Friday's floods came two weeks after 21 people, including middle school students, were killed in flash floods near the Dead Sea. Jordan's tourism and education ministers resigned after the incident.

In Petra, Jordan’s leading tourist attraction, heavy rain began at about 1 p.m. and lasted for about 40 minutes. 

At about 3 p.m. a torrent of water came gushing through the site’s steep and narrow access canyon, flooding the area within minutes, said Rafael Dorado, 41, a tourist from Spain. 

He watched from a hilltop temple in the area, and saw other visitors scrambling to higher ground. Some were evacuated by trucks and others made their way out on foot.

Suleiman Farajat, the chief administrator in Petra, said the site would remain closed on Saturday for clearing-up operations, but would probably reopen on Sunday. He had never seen flooding of such intensity. “It’s really, I wouldn’t say scary, but surprising how huge the flood was,” he said.

Elsewhere, rising water levels forced the closure of a desert highway. And in Mafraq province, officials said most of the people living near rivers and valleys had been evacuated to higher ground.

Ghunaimat says several people are missing and that searches are continuing.

 

 

In Kuwait, flash floods after heavy rain killed a 30-year-old man on Saturday and damaged roads, bridges and homes. The man who died was swept away as he tried to rescue his family from their submerged home.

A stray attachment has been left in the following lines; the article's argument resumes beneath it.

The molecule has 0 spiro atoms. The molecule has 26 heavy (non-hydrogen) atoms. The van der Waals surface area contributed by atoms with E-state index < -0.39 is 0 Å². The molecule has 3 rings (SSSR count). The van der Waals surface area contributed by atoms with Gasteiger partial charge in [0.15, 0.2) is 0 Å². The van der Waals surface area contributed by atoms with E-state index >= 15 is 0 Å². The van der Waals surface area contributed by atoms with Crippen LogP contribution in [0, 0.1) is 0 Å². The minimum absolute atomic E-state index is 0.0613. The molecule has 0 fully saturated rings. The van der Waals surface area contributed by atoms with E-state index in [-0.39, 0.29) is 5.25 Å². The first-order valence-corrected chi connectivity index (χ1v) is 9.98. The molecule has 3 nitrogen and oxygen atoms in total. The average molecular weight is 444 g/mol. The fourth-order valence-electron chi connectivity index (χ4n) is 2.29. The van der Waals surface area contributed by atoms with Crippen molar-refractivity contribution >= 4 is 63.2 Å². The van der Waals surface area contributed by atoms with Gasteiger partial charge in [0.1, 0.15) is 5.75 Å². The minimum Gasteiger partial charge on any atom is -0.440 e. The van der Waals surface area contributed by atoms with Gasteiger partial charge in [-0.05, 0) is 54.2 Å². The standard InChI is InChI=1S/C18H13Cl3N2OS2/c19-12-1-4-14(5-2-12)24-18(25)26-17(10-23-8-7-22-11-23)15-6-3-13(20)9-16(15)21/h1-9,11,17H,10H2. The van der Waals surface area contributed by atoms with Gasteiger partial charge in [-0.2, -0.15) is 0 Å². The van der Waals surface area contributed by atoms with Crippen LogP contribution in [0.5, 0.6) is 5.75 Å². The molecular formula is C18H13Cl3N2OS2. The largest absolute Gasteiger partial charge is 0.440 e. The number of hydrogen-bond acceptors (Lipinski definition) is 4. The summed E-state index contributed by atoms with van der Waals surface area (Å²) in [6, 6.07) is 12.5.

Prime Minister Sheikh Jaber Mubarak Al-Sabah chaired an emergency Cabinet meeting, and schools will be closed on Sunday as a precaution.

 


Houthis mobilize to fight ahead of UN envoy’s visit

Pro-government drive in an industrial district in the eastern outskirts of the port city Hodeidah. (AFP)
Updated 31 min 34 sec ago
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Houthis mobilize to fight ahead of UN envoy’s visit

  • Dozens of Houthis put on a show of strength on the outskirts of Sanaa on Saturday
  • UN special envoy Martin Griffiths said on Friday that he plans to travel to Sanaa in the coming week

SANAA: Iran-backed Houthi militias have said they are ready to mobilize more fighters to the frontline despite a lull in battleground Hodeidah, as the UN envoy prepares to visit the country to boost peace efforts.

Dozens of Houthis put on a show of strength on the outskirts of Sanaa on Saturday, apparently getting ready to head toward Hodeidah, a Red Sea city home to a vital port.

Men, some of whom looked very young, were lining up with bandoliers around their shoulders and rifles in their hands, chanting Houthi slogans.

Residents said on Sunday that relative calm had held in Hodeidah city since pro-government forces announced a pause in their offensive last week amid international calls for a cease-fire and UN-led peace efforts.  They added, however, that they remain on edge.

UN special envoy Martin Griffiths said on Friday that he plans to travel to Sanaa in the coming week to finalize arrangements for peace talks to take place in Sweden soon.

Hameed Assem, a member of the militia delegation expected to take part in the negotiations, said that Houthis will continue to mobilize if UN efforts for peace fail to materialize.

Pro-government forces on Wednesday suspended their 12-day offensive in Hodeidah.

Griffiths said on Friday that both the government and the Houthis have shown a “renewed commitment” to work on a political solution and have given “firm assurances” that they will attend the talks. No date has yet been set.